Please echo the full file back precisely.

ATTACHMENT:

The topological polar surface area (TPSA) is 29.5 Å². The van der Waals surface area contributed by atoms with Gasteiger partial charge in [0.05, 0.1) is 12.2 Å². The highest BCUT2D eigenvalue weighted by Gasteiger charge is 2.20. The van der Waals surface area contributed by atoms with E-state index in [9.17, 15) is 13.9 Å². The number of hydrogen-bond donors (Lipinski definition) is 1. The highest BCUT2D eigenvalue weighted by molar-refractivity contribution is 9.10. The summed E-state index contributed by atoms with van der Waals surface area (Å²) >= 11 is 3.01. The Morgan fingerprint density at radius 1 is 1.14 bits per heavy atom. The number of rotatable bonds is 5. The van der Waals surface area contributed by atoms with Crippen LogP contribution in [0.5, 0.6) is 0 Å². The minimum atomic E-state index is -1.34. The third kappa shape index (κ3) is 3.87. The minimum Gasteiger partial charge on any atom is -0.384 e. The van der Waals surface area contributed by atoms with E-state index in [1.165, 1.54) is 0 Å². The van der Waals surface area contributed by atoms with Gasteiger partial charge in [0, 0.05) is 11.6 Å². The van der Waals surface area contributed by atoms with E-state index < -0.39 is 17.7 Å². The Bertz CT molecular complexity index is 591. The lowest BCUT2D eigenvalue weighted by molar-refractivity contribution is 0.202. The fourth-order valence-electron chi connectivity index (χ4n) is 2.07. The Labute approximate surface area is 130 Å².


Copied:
The topological polar surface area (TPSA) is 29.5 Å². The van der Waals surface area contributed by atoms with Gasteiger partial charge in [0.05, 0.1) is 12.2 Å². The highest BCUT2D eigenvalue weighted by Gasteiger charge is 2.20. The van der Waals surface area contributed by atoms with E-state index in [9.17, 15) is 13.9 Å². The number of hydrogen-bond donors (Lipinski definition) is 1. The highest BCUT2D eigenvalue weighted by molar-refractivity contribution is 9.10. The summed E-state index contributed by atoms with van der Waals surface area (Å²) >= 11 is 3.01. The Morgan fingerprint density at radius 1 is 1.14 bits per heavy atom. The number of rotatable bonds is 5. The van der Waals surface area contributed by atoms with Crippen LogP contribution in [0.5, 0.6) is 0 Å². The minimum atomic E-state index is -1.34. The third kappa shape index (κ3) is 3.87. The minimum Gasteiger partial charge on any atom is -0.384 e. The van der Waals surface area contributed by atoms with E-state index in [1.165, 1.54) is 0 Å². The van der Waals surface area contributed by atoms with Gasteiger partial charge in [0, 0.05) is 11.6 Å². The van der Waals surface area contributed by atoms with E-state index < -0.39 is 17.7 Å². The Bertz CT molecular complexity index is 591. The lowest BCUT2D eigenvalue weighted by molar-refractivity contribution is 0.202. The fourth-order valence-electron chi connectivity index (χ4n) is 2.07. The Labute approximate surface area is 130 Å².